ELECTRIC DREAMS FOR LIGHT RAIL?
Zulfath Saheed provides insights into plans to electrify railways in Colombo and beyond
Vehicular congestion in Colombo and the suburbs has exacerbated in recent years with more people entering the city in search of improved economic prospects. Moreover, nearly a fifth of Sri Lanka’s population is estimated to have resided in urban areas in 2017.
And with the quality of public transport witnessing hardly any improvement, the number of vehicles on the roads – especially in the commercial capital – has increased exponentially.
Although the electrification of suburban railways in Sri Lanka is thought to have been envisioned in the pre-independence era, it failed to see the light of day as a cabinet approved project until as recently as 2015.
In contrast, some 240,000 kilometres of the global rail network was electrified by 2006 with 50 percent of all rail transport being carried by electric traction. In 2012, China occupied first place in the world for electrified railways with over 48,000 kilometres of track. It was followed by Russia, India, Germany, Japan and France.
In December, the Department of Railways announced that it would construct Sri Lanka’s first elevated light rail system powered by electricity, catering to passengers travelling from the Colombo Fort to Kottawa. It was to be constructed along the Kelani Valley railway line and forms the first phase of a Western Region Megapolis plan using a soft loan from the Asian Development Bank (ADB).
The project is scheduled for completion by the end of 2022.
PROJECT OVERVIEW The Colombo Suburban Railway Project (CSRP) commenced in July 2016 with a pre-feasibility study in the city’s suburban region, which focussed on the passenger and freight demands of Sri Lanka Railways – by 2025 and then 2035.
This included identifying the requirements for infrastructure development, passenger needs, hauling power transition from diesel to electric and business processes.
Having transitioned from the pre-feasibility stage to the detailed design phase, CSRP is considering the construction of 105 km of additional tracks, rehabilitation of 210 km of existing tracks, development of railway stations and multimodal centres, replacement of signalling systems, development of maintenance facilities and acquisition of new rolling stock.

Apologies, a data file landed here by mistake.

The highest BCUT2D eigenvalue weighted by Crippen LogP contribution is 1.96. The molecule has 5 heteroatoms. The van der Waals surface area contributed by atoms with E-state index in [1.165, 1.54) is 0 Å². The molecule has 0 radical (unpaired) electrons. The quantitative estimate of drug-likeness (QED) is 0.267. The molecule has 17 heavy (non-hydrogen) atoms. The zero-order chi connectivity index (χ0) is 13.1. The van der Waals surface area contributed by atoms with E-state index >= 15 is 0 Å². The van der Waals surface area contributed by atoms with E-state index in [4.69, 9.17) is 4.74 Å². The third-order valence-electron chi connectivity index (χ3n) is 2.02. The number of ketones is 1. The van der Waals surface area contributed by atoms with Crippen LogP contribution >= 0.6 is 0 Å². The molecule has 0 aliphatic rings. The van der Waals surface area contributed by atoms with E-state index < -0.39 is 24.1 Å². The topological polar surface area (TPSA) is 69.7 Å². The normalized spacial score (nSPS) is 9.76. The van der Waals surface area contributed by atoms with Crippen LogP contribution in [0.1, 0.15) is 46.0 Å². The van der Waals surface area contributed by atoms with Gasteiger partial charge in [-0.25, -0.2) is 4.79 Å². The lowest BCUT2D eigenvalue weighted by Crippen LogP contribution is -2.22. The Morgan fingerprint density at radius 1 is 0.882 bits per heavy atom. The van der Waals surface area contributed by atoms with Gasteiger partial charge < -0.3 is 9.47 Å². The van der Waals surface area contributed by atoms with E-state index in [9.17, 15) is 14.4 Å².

LENDING AGENCY The project is in line with the ADB’s Country Partnership Strategy 2012-2016, “as it supports inclusive and sustainable economic growth by developing viable multimodal transport systems, including railways and the public transport system.”
It will be processed as a project loan by ADB and the scope will be defined by the preparatory technical assistance. Project preparation including design and support for procurement with safeguards will be provided under a proposed technical assistance loan.
The ADB’s transport specialist Johan Georget reveals that “feasibility and detailed design studies are currently ongoing for the Kelani Valley line, main line, coastal line and Puttalam line.”
REGIONAL COMPARISON In September last year, the Indian government approved plans to electrify the nation’s railways by 2022 in a bid to reduce its dependence on fossil fuels.
Meanwhile, according to an International Energy Agency (IEA) report, Indian railways are expected to represent almost 40 percent of total rail activity across the globe by 2050.
And investments in subcontinental urban rail infrastructure is estimated to reach nearly US$ 190 billion.
The IEA points out that alongside the development of high-speed rail, fuel expenditure could decline by close to 450 billion dollars, thereby saving India up to US$ 64 billion on fuel expenses.
Rail passenger traffic in India has increased by nearly 200 percent since 2000 with future prospects for railway services in the country continuing to remain bright, the report adds.
ADDITIONAL SUPPORT Recently, the Ministry of Finance and Mass Media announced that the Japan International Cooperation Agency (JICA) will lend US$ 1.85 billion to build a light rail transit (LRT) service between the Colombo Fort and Malabe with the aim of easing congestion in the commercial capital.
According to the ministry, the funds are to be borrowed at a concessionary interest rate of 0.1 percent and repaid over a 40 year period – with a grace period of 12 years – and disbursed in six tranches from 2019 to 2024. Sri Lanka is estimated to receive US$ 260 million as the first instalment.
JICA is also expected to offer technical assistance for the rail project, which will operate under the Ministry of Megapolis and Western Development. It will span 17 kilometres with 16 stops.
But despite the promise of an LRT to address the issue of vehicular congestion in Colombo, concerns have been raised regarding the financial feasibility of such a project if it’s to be operated by the state.